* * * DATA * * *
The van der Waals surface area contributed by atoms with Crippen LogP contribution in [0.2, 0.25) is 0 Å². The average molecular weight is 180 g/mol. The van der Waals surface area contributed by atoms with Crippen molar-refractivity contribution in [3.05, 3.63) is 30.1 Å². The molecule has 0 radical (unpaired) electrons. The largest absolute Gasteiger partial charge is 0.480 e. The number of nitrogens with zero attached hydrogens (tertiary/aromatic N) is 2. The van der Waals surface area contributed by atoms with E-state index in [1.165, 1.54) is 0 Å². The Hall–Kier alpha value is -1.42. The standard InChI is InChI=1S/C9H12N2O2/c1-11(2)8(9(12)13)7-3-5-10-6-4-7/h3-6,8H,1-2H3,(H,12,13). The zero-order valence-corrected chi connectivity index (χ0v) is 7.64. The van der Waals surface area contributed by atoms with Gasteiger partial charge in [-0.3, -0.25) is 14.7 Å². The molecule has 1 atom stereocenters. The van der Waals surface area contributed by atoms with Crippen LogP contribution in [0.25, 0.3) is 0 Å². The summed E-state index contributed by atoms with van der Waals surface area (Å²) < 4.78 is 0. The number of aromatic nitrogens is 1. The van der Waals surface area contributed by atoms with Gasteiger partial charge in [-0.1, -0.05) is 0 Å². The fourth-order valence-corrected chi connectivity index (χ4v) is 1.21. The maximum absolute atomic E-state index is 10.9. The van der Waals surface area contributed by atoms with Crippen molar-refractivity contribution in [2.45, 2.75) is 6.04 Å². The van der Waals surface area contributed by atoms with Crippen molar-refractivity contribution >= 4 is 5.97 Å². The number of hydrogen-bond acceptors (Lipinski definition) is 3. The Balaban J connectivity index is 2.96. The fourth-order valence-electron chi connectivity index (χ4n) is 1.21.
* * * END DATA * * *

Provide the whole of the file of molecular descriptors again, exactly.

The van der Waals surface area contributed by atoms with Crippen LogP contribution in [0.2, 0.25) is 0 Å². The average molecular weight is 180 g/mol. The van der Waals surface area contributed by atoms with Crippen molar-refractivity contribution in [3.05, 3.63) is 30.1 Å². The molecule has 0 radical (unpaired) electrons. The largest absolute Gasteiger partial charge is 0.480 e. The number of nitrogens with zero attached hydrogens (tertiary/aromatic N) is 2. The van der Waals surface area contributed by atoms with E-state index in [1.165, 1.54) is 0 Å². The Hall–Kier alpha value is -1.42. The standard InChI is InChI=1S/C9H12N2O2/c1-11(2)8(9(12)13)7-3-5-10-6-4-7/h3-6,8H,1-2H3,(H,12,13). The zero-order valence-corrected chi connectivity index (χ0v) is 7.64. The van der Waals surface area contributed by atoms with Gasteiger partial charge in [-0.3, -0.25) is 14.7 Å². The molecule has 1 atom stereocenters. The van der Waals surface area contributed by atoms with Crippen LogP contribution in [0.25, 0.3) is 0 Å². The summed E-state index contributed by atoms with van der Waals surface area (Å²) < 4.78 is 0. The number of aromatic nitrogens is 1. The van der Waals surface area contributed by atoms with Gasteiger partial charge in [-0.1, -0.05) is 0 Å². The fourth-order valence-corrected chi connectivity index (χ4v) is 1.21. The maximum absolute atomic E-state index is 10.9. The van der Waals surface area contributed by atoms with Crippen molar-refractivity contribution in [2.45, 2.75) is 6.04 Å². The van der Waals surface area contributed by atoms with Crippen molar-refractivity contribution >= 4 is 5.97 Å². The number of hydrogen-bond acceptors (Lipinski definition) is 3. The Balaban J connectivity index is 2.96. The fourth-order valence-electron chi connectivity index (χ4n) is 1.21.